Home Top Ten Game Lists 10 Influential Games That Changed Modern Board Gaming

10 Influential Games That Changed Modern Board Gaming


Tabletop gaming has been around for a very long time. While I don’t want to dive into the rather lengthy history of gaming, every now and then it’s fun to take a peek back at what has influenced modern gaming. While tabletop gaming can trace its roots back to the ancient times, we’ve actually had some very impressive innovations over the past few decades. Today, we are going to take a brief look at 10 Influential Games that Changed Tabletop Gaming. While this is far from an all-encompassing list, each title on this list has effected our hobby in some way.

10 Influential Games that Changed Modern Board Gaming

1. Little Wars

Little Wars

Designed by none other than H.G. Wells, Little Wars pioneered the idea of a tabletop war game. While it wasn’t the first to use miniatures in a war simulation, Wells was the first to bring the idea to the average person’s table as a fun game to play (rather than an actual war simulation used by the military). From Warhammer to Squad Leader, most modern war games can give thanks to Little Wars and H.G. Wells for the inspiration.

2 Players • Ages 12+ • 90 Minutes 


2. Monopoly

MonopolyI know, Monopoly is really fun to hate on. Compared to almost any other modern board game, it’s terrible. However one cannot deny what a juggernaut this game has been for almost a century. Monopoly is one of most peoples first exposure to board gaming and, like it or not, it’s still a staple on many tabletops even today. While it’s definitely not without its problems, Monopoly’s popularity has paved the way for many other board games.

2-8 Players • Ages 8+ • 60-120 Minutes • $20Get Your Copy


3. Dungeons and Dragons

Dungeons and DragonsOriginally designed by Gary Gygax and Dave Arneson, Dungeons and Dragons is largely recognized as the founder of the modern tabletop roleplaying game (RPG). This RPG was created to take players from simply being historical war gamers into a more imaginative, fantasy world where anything is possible. Dungeons and Dragons is now in its 5th edition, and has been inspiring legions of dungeon masters and offshoot games since its inception in 1974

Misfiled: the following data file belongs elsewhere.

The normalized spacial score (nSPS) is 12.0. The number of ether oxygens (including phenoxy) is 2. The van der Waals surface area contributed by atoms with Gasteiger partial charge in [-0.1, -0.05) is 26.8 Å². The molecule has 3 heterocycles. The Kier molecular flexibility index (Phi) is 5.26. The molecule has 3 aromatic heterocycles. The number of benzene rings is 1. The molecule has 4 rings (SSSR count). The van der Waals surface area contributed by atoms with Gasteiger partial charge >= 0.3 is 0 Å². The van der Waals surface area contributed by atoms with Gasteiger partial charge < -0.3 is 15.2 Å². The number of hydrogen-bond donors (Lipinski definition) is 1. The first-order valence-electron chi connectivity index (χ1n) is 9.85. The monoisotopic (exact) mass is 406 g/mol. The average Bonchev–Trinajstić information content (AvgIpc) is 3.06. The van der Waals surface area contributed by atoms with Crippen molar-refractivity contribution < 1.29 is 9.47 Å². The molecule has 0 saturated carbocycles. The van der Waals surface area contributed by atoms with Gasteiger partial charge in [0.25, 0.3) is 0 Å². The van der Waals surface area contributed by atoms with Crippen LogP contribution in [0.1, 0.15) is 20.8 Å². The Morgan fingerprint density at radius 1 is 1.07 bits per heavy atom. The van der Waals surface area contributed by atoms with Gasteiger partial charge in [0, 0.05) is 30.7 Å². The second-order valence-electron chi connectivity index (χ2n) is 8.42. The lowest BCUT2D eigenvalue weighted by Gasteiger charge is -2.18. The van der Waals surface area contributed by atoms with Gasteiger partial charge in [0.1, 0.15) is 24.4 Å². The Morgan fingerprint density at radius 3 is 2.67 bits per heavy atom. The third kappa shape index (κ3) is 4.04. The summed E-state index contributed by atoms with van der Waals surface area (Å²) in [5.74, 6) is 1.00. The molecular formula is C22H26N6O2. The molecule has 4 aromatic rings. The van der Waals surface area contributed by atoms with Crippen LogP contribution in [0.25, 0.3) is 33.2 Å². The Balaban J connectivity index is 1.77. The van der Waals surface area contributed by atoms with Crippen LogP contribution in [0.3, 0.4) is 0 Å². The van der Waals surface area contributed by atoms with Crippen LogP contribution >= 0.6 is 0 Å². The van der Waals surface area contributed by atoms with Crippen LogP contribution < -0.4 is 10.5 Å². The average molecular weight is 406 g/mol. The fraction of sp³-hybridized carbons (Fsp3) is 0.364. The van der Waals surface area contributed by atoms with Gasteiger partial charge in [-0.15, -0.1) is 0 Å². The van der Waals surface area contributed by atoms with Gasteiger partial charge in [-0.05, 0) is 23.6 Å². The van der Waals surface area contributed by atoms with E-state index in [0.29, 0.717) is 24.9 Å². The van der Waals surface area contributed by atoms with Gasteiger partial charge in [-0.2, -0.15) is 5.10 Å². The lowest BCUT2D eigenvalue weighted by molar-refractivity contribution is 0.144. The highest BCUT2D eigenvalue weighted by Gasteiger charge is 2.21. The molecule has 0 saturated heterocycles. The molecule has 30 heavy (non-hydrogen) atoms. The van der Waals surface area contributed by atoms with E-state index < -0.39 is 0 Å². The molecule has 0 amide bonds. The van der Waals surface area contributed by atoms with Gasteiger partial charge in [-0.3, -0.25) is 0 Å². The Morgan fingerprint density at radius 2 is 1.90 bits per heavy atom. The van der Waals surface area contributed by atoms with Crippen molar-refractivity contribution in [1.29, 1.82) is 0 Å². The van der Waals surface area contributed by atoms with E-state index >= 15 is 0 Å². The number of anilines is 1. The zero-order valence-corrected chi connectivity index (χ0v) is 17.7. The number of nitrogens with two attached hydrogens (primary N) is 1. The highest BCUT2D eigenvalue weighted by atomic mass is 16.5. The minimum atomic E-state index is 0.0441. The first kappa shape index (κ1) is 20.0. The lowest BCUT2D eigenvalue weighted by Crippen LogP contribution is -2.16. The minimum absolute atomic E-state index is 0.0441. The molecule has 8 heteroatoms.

2+ Players • Ages 12+ • 3-4 per session • $25Get Your Copy


4. The Settlers of Catan

Design by Klaus Teuber in 1995, Catan is widely recognized as the first german-style board game to achieve massive popularity outside of Europe and helped coin the term “eurogame”. For the longest time, The Settlers of Catan was the goto gateway game when someone wanted to introduce a new player to our hobby. While it’s status as the default gateway game has mostly been usurped by other games, it’s not hard to see the influence it’s had on euro games today. 20 years later, The Settlers of Catan is still making its way to people’s gaming tables.

3-4 Players • Ages 10+ • 60-120 Minutes • $30Get Your Copy


5. Magic: The Gathering

Magic The GatheringDesigned by Richard Garfield in 1993, Magic: The Gathering spawned a whole new genre of games, the collectible card game (CCG). Players would buy one starter deck, and then acquire more cards via randomized boosters. Love it or hate it, Magic remains is still an unstoppable force that is still played by its legions of fans today, despite many challengers gunning for its crown. Today, Magic can sometimes be solely responsibly for keeping a gaming store in business. I played Magic: The Gathering back in the late 90s and, once I left to college, I sold my cards off, thinking the game had run its course. Boy was I wrong.

2 Players • Ages 12+ • 20 Minutes • $20Get Your Copy


6. Call of Cthulhu

Call of CthulhuDesigned by Sandy Petersen, Call of Cthulhu is now in its 7th edition and still being played today. This pen and paper role playing game drops players into a story as investigators centered around the Lovecraft mythos. For players looking to break out from the fantasy genre, Call of Cthulhu fit the bill perfectly. However what Call of Cthulhu really did was inspire a legion of board games that piggy backed of the popularity of the Cthulhu Mythos. Ironically, before The Call of Cthulhu RPG, most people had never even heard of HP Lovecraft, or his writings. Today, Cthulhu is one of the most widespread themes in gaming, something that Call of Cthulhu helped bring to the forefront.